“We all steal, but if we’re smart we steal from great directors. Then, we can call it influence.” -Krzysztof Kieślowski
Entire scenes are built, guided and informed by Baby’s music, where every word, sound, action and camera movement is in accordance with the song playing. As such, the film itself becomes a choreography playing in visual details – the filmic equivalent of a modern ballet, with jokes and car chases. What more could you ask for?
Ultimately, this film’s biggest fault is in not knowing its target audience. The emotionally complex storyline in which Ezra Miller plays the central character would have been delightful for nostalgic adults to explore, giving the franchise a different layer of complexity by exploring and addressing the abuse which was merely hinted at in the original film franchise.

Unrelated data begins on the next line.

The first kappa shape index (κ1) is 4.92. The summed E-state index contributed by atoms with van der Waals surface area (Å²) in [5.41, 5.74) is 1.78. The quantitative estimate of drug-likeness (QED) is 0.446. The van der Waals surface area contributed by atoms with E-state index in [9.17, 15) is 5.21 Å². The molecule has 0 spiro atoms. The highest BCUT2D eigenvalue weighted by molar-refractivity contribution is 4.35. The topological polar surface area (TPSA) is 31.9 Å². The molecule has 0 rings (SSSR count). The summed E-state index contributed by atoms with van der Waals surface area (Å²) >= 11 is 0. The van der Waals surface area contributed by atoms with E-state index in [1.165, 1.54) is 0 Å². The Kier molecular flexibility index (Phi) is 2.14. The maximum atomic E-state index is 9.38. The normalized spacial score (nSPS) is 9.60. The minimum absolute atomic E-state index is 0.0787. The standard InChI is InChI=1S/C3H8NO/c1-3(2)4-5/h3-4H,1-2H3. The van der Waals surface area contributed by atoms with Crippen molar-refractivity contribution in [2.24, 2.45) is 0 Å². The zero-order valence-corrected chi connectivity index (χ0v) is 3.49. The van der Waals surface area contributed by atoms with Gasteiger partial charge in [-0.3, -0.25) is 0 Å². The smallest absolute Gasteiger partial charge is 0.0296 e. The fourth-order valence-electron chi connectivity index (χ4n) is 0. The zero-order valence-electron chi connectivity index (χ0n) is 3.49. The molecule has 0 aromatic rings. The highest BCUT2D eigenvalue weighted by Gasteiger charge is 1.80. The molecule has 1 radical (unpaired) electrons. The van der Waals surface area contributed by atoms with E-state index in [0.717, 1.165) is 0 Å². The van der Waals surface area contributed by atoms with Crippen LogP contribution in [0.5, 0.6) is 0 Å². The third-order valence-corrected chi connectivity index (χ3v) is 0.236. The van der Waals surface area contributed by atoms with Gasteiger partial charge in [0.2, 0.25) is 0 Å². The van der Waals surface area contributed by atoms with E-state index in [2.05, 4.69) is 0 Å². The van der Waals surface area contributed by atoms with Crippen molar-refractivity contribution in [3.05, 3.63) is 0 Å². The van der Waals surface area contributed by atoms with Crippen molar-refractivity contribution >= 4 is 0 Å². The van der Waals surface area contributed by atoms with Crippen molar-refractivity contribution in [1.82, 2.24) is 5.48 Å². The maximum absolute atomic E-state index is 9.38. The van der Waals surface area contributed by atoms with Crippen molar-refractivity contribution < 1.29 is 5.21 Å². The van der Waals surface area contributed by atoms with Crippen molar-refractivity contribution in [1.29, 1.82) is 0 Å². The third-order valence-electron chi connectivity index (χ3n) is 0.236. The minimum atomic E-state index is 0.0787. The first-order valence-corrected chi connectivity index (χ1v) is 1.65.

With phenomenal acting, particularly on the part of Amy Adams, strengthening the film’s already interesting plot and cinematography, Arrival becomes nearly flawless.